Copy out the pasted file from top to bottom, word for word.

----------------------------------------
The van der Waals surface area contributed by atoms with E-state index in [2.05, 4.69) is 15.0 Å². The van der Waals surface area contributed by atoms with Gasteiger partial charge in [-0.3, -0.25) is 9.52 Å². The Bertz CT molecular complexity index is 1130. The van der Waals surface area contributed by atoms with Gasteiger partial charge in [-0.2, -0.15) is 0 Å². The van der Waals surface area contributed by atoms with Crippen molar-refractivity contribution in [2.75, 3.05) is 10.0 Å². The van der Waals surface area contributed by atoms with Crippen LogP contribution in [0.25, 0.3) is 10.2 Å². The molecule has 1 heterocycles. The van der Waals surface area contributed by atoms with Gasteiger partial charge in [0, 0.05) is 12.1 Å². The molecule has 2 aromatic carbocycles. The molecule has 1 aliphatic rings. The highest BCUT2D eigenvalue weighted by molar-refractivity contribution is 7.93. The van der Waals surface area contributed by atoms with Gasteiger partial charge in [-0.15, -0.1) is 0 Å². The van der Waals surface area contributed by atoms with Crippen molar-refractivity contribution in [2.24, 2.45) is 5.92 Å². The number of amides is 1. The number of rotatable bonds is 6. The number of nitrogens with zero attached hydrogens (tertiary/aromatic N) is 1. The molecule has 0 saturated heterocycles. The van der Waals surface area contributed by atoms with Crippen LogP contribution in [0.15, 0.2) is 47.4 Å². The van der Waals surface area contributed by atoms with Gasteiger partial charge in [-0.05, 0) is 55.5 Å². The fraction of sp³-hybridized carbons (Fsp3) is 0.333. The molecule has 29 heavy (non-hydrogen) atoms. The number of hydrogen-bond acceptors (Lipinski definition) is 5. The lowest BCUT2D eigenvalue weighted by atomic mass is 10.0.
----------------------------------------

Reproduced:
The van der Waals surface area contributed by atoms with E-state index in [2.05, 4.69) is 15.0 Å². The van der Waals surface area contributed by atoms with Gasteiger partial charge in [-0.3, -0.25) is 9.52 Å². The Bertz CT molecular complexity index is 1130. The van der Waals surface area contributed by atoms with Gasteiger partial charge in [-0.2, -0.15) is 0 Å². The van der Waals surface area contributed by atoms with Crippen molar-refractivity contribution in [2.75, 3.05) is 10.0 Å². The van der Waals surface area contributed by atoms with Crippen LogP contribution in [0.25, 0.3) is 10.2 Å². The molecule has 1 heterocycles. The van der Waals surface area contributed by atoms with Gasteiger partial charge in [0, 0.05) is 12.1 Å². The molecule has 2 aromatic carbocycles. The molecule has 1 aliphatic rings. The highest BCUT2D eigenvalue weighted by molar-refractivity contribution is 7.93. The van der Waals surface area contributed by atoms with Gasteiger partial charge in [-0.15, -0.1) is 0 Å². The van der Waals surface area contributed by atoms with Crippen molar-refractivity contribution in [2.24, 2.45) is 5.92 Å². The number of amides is 1. The number of rotatable bonds is 6. The number of nitrogens with zero attached hydrogens (tertiary/aromatic N) is 1. The molecule has 0 saturated heterocycles. The van der Waals surface area contributed by atoms with Crippen LogP contribution in [0.15, 0.2) is 47.4 Å². The van der Waals surface area contributed by atoms with Gasteiger partial charge in [-0.05, 0) is 55.5 Å². The fraction of sp³-hybridized carbons (Fsp3) is 0.333. The molecule has 29 heavy (non-hydrogen) atoms. The number of hydrogen-bond acceptors (Lipinski definition) is 5. The lowest BCUT2D eigenvalue weighted by atomic mass is 10.0.